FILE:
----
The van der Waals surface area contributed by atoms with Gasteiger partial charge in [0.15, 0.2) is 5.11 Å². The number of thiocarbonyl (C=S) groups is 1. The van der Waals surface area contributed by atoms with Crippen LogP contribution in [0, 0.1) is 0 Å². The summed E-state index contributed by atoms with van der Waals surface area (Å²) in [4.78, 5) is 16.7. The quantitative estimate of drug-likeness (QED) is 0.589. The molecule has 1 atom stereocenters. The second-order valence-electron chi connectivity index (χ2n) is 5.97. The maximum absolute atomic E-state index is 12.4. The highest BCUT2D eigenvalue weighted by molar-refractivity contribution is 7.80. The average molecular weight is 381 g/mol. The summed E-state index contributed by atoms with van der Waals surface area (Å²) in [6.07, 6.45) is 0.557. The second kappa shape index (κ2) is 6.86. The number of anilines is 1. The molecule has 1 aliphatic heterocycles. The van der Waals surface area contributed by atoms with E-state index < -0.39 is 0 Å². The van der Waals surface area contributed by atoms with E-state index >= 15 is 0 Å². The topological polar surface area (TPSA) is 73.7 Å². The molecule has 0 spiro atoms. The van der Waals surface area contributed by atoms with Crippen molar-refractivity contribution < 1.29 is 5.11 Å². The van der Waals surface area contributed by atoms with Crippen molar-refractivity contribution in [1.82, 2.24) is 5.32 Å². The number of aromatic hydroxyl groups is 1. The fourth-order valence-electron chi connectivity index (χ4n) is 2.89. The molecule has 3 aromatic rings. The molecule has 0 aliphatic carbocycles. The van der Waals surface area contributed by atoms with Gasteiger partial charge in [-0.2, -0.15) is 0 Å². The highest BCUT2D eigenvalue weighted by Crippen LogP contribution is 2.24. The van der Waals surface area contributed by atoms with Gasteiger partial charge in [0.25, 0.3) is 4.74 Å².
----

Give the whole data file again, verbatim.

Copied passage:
The van der Waals surface area contributed by atoms with Gasteiger partial charge in [0.15, 0.2) is 5.11 Å². The number of thiocarbonyl (C=S) groups is 1. The van der Waals surface area contributed by atoms with Crippen LogP contribution in [0, 0.1) is 0 Å². The summed E-state index contributed by atoms with van der Waals surface area (Å²) in [4.78, 5) is 16.7. The quantitative estimate of drug-likeness (QED) is 0.589. The molecule has 1 atom stereocenters. The second-order valence-electron chi connectivity index (χ2n) is 5.97. The maximum absolute atomic E-state index is 12.4. The highest BCUT2D eigenvalue weighted by molar-refractivity contribution is 7.80. The average molecular weight is 381 g/mol. The summed E-state index contributed by atoms with van der Waals surface area (Å²) in [6.07, 6.45) is 0.557. The second kappa shape index (κ2) is 6.86. The number of anilines is 1. The molecule has 1 aliphatic heterocycles. The van der Waals surface area contributed by atoms with E-state index < -0.39 is 0 Å². The van der Waals surface area contributed by atoms with E-state index >= 15 is 0 Å². The topological polar surface area (TPSA) is 73.7 Å². The molecule has 0 spiro atoms. The van der Waals surface area contributed by atoms with Crippen molar-refractivity contribution < 1.29 is 5.11 Å². The van der Waals surface area contributed by atoms with Crippen molar-refractivity contribution in [1.82, 2.24) is 5.32 Å². The number of aromatic hydroxyl groups is 1. The fourth-order valence-electron chi connectivity index (χ4n) is 2.89. The molecule has 3 aromatic rings. The molecule has 0 aliphatic carbocycles. The van der Waals surface area contributed by atoms with Gasteiger partial charge in [-0.2, -0.15) is 0 Å². The highest BCUT2D eigenvalue weighted by Crippen LogP contribution is 2.24. The van der Waals surface area contributed by atoms with Gasteiger partial charge in [0.25, 0.3) is 4.74 Å².